Technical assistance: This action will deal in particular with the development of concept and background materials and the provision of reports and information and the organisation of meetings. Work under this action will: (i) support cooperative structures at EU level to implement pilot activities to highlight the potential of simple and cost-effective interventions to address selected major chronic diseases. Such activities shall be transferable and applicable in EU Member States and have the potential to reduce the burden of chronic diseases at sub- European levels; (ii) furthermore support the development of reports and background material. This action will build upon the results of the Joint Action on Chronic Diseases and Active and Healthy Ageing across the life cycle.
 Click here.
EU HEalth plan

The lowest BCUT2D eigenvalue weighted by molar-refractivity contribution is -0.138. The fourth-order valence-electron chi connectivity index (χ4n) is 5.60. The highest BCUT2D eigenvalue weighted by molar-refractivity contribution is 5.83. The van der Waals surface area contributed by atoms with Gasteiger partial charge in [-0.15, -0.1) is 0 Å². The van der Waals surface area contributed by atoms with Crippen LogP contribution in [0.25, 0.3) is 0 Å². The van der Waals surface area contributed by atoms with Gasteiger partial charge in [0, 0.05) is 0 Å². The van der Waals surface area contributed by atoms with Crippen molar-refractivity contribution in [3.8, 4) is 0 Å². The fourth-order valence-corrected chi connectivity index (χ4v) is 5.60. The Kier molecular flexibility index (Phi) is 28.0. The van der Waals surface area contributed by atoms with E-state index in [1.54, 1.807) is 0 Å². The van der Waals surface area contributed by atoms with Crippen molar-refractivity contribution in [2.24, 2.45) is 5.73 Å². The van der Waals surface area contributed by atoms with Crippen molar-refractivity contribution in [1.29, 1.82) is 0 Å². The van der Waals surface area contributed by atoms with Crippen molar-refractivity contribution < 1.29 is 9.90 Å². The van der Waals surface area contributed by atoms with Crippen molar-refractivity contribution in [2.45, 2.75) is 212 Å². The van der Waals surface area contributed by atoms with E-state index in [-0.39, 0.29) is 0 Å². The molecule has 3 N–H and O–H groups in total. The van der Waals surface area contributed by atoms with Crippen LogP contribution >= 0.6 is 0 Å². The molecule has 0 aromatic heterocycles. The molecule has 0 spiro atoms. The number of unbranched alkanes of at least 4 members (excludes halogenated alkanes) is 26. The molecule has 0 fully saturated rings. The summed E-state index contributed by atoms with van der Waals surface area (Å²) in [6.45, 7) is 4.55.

ACCORD Results 2015: Organ Donation in the European Union

2016-01-14 11_25_45-EKHA - European Kidney Health Alliance - ACCORD Results 2015_ Organ Donation in                  

“Improving Organ Donation throughout the European Union- ACCORD”

Early June in Madrid, a conference on the ACCORD Joint Action was held to disseminate the results of the project on increasing and improving organ donation in the EU, which has been co-financed by the EU Health Programme.
The project “Achieving Comprehensive Coordination in Organ Donation throughout the European Union- ACCORD”,is a Joint Action that runs from May 2012 to November 2015, involving 23 European countries, and coordinated by the Spanish National Transplant Organisation. ACCORD is supported by 10 collaborating partners, including the World Health Organisation and the Council of Europe.
ACCORD aims to narrow the inequalities in organ donation in Europe by:
-Enhancing the protection of living donors by improving information systems and through common standards;
-Promoting deceased organ donation by facilitating the cooperation between critical care professionals and donor transplant coordinators;
-Sharing practical knowledge, expertise and tools by implementing practical collaborations among countries – through a “twinnings” initiative.
Find out about the questionnaires and other documents here.